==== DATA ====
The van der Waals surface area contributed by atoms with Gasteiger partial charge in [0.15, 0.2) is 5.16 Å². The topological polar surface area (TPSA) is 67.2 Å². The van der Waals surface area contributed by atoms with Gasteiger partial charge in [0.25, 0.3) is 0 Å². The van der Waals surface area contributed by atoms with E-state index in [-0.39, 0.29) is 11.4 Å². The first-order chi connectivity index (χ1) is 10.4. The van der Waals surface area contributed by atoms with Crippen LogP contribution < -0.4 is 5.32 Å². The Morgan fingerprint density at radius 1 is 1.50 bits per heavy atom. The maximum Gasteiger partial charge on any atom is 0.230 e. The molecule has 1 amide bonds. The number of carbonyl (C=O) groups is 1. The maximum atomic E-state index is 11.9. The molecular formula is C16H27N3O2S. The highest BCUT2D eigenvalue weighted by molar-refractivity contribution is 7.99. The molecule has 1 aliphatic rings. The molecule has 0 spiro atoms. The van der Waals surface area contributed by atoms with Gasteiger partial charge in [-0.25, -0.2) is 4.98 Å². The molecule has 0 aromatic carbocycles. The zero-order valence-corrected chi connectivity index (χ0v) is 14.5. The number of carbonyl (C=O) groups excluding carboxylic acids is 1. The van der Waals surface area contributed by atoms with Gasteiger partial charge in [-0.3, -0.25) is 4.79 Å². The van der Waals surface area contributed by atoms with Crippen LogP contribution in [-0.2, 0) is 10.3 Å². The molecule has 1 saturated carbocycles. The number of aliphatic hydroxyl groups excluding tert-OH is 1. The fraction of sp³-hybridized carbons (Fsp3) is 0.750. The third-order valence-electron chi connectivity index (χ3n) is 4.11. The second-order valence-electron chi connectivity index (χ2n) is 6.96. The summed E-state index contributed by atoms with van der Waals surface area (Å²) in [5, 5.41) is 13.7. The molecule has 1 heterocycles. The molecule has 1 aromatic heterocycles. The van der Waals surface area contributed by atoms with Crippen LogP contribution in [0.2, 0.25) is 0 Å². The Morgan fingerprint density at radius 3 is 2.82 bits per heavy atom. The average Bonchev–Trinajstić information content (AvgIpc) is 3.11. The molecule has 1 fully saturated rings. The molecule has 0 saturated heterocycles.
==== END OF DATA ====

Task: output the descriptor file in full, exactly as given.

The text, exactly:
The van der Waals surface area contributed by atoms with Gasteiger partial charge in [0.15, 0.2) is 5.16 Å². The topological polar surface area (TPSA) is 67.2 Å². The van der Waals surface area contributed by atoms with Gasteiger partial charge in [0.25, 0.3) is 0 Å². The van der Waals surface area contributed by atoms with E-state index in [-0.39, 0.29) is 11.4 Å². The first-order chi connectivity index (χ1) is 10.4. The van der Waals surface area contributed by atoms with Crippen LogP contribution < -0.4 is 5.32 Å². The Morgan fingerprint density at radius 1 is 1.50 bits per heavy atom. The maximum Gasteiger partial charge on any atom is 0.230 e. The molecule has 1 amide bonds. The number of carbonyl (C=O) groups is 1. The maximum atomic E-state index is 11.9. The molecular formula is C16H27N3O2S. The highest BCUT2D eigenvalue weighted by molar-refractivity contribution is 7.99. The molecule has 1 aliphatic rings. The molecule has 0 spiro atoms. The van der Waals surface area contributed by atoms with Gasteiger partial charge in [-0.25, -0.2) is 4.98 Å². The molecule has 0 aromatic carbocycles. The zero-order valence-corrected chi connectivity index (χ0v) is 14.5. The number of carbonyl (C=O) groups excluding carboxylic acids is 1. The van der Waals surface area contributed by atoms with Gasteiger partial charge in [-0.3, -0.25) is 4.79 Å². The van der Waals surface area contributed by atoms with Crippen LogP contribution in [-0.2, 0) is 10.3 Å². The molecule has 1 saturated carbocycles. The number of aliphatic hydroxyl groups excluding tert-OH is 1. The fraction of sp³-hybridized carbons (Fsp3) is 0.750. The third-order valence-electron chi connectivity index (χ3n) is 4.11. The second-order valence-electron chi connectivity index (χ2n) is 6.96. The summed E-state index contributed by atoms with van der Waals surface area (Å²) in [5, 5.41) is 13.7. The molecule has 1 heterocycles. The molecule has 1 aromatic heterocycles. The van der Waals surface area contributed by atoms with Crippen LogP contribution in [0.2, 0.25) is 0 Å². The Morgan fingerprint density at radius 3 is 2.82 bits per heavy atom. The average Bonchev–Trinajstić information content (AvgIpc) is 3.11. The molecule has 1 fully saturated rings. The molecule has 0 saturated heterocycles.